An early death is better than a long life wasted, and the most important thing money and excess kill is time.
The pursuit of money quickly becomes a embittering machine of irony when you consider what people want from money and what they often get.
When I earn money, I do it to gain the coveted items on Maslow’s happy camper list: Food, shelter, safety, self-esteem, and respect.
But every time I work to earn money, I lose time – time I could spend on even more fulfilling things: Relationships with my wife, family, friends – time enjoying activities that increase my self confidence apart from material things, and time in the highest form of human growth on Maslow’s hierarchy: Self actualization. So I sacrifice one for the other.
Time is the most valuable commodity.
I have a dilemma. I want to make money for my family and my own needs, and I want to enjoy the activities apart from money that fulfill me. But I have to choose between one or the other.
But hold on. Do I?
When I observe my actions it becomes clear that money is not the problem at all – it’s my actions and habits that kill the time needed for other areas of life.
When I work 70 hours a week, I have very little time for my wife, or myself even – I’m killing valuable time pursuing money.
On the other hand – If I spend all my time at home, I won’t make the money that helps in the areas my relationships and pastimes don’t.
So what’s the answer? Balance.
Balancing time is the answer, and most of us are far out of balance because our culture is a culture that places too much value on money and things.
This unhealthy balance leads to debt, overworking, stress, and worst of all, the killing of time in the most important areas of our lives.
That’s why living a simple life is better.
How is Living Simply Better?
A simple life is about securing simplicity. Deep I know.
Remember when I said that living a simple life only works if you need it? If you’re able to spend all the time you want with your family, wife and children – If you get all the time you want with your friends, and spend all sorts of great time in your favorite sports, hobbies, and pastimes – And if you’re able to create all the time you need for the highest rung of human growth according to Maslow: Self actualization; engaging in creative, intellectual, moral, spontaneous, and varied activity – Then congratulations, you don’t need to simplify.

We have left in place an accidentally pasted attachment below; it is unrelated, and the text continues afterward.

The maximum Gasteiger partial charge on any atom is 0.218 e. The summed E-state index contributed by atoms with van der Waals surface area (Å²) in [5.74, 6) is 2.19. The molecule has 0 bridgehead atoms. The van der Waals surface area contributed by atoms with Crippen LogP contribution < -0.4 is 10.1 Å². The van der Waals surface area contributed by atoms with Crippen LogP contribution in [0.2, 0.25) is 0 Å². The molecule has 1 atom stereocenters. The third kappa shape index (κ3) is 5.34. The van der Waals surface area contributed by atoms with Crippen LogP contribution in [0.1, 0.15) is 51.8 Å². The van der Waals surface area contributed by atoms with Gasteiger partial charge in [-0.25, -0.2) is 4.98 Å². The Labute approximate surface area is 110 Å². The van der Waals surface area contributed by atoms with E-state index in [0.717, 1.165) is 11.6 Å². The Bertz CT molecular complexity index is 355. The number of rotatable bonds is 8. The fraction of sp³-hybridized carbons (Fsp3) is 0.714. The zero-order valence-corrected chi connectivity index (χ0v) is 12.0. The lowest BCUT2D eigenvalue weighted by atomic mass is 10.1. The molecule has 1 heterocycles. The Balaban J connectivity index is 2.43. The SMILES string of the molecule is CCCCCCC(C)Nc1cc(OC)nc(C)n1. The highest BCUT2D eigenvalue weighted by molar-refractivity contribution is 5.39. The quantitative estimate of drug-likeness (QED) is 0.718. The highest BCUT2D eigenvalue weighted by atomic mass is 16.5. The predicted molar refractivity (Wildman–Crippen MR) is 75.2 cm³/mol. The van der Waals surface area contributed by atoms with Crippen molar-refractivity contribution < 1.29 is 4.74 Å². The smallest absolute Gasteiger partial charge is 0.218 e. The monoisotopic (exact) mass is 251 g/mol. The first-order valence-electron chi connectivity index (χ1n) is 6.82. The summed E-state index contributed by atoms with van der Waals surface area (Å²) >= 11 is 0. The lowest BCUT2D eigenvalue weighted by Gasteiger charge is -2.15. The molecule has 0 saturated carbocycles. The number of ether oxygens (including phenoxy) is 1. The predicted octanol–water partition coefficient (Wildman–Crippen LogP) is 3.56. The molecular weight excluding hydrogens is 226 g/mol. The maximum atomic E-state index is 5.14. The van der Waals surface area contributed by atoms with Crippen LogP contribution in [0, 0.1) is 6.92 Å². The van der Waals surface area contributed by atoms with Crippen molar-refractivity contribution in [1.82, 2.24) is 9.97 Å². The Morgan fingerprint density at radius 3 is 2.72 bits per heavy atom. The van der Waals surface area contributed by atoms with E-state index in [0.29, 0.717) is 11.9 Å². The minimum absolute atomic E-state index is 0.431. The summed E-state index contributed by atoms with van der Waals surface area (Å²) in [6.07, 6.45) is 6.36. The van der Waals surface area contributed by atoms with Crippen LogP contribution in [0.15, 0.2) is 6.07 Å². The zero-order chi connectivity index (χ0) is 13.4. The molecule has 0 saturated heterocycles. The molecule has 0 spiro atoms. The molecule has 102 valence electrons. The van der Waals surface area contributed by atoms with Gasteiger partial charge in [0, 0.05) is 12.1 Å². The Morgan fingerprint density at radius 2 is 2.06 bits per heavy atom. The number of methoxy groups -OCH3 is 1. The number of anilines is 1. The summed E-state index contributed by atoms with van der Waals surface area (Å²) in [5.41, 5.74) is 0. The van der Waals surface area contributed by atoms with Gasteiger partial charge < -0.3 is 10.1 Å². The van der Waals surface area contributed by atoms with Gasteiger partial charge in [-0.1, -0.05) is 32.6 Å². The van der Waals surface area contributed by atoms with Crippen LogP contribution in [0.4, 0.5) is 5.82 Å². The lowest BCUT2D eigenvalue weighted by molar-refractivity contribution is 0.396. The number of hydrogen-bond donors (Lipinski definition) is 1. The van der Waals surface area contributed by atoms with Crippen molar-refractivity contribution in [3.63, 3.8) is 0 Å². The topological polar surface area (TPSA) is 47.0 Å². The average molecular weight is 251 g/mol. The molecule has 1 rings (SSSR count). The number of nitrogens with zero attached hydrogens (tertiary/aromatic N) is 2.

For most of us, we need the balance of time that so nimbly eludes us.
Living simply, as I mentioned earlier, allows you to secure simplicity – to sever activities and habits that kill too much time and hurt the most important areas of life.
What are those activities and habits? Work is a big one. I’m all for work – fact is, I’m a bit of a strange bird in the fact that I love to work.
But how much is too much? We spend our lives sleeping, working, and dying. That’s what takes most of your time – sleeping and working – whilst your body is in the glorious throes of incremental decay. Kind of makes me hope this isn’t the only life I live. But we’ll leave the meaning of life for another day.
Cutting time from work means cutting the desire for things – what do we really need?
Simplifying my life has allowed me to work less on the things I hate, and more on the things I love. It’s allowed me to make more time for my family. It’s actually made me more productive, and helped me get more money thanks to cutting my expenses.
Living a life of simplicity produces more variety, opens up new chances for spontaneity, frees up time for family and relationships, and reduces expenses so you can accomplish more with less. Living simply can make your life full, happy, and fulfilling in every stage of human growth.
And that’s why living a simple life is better.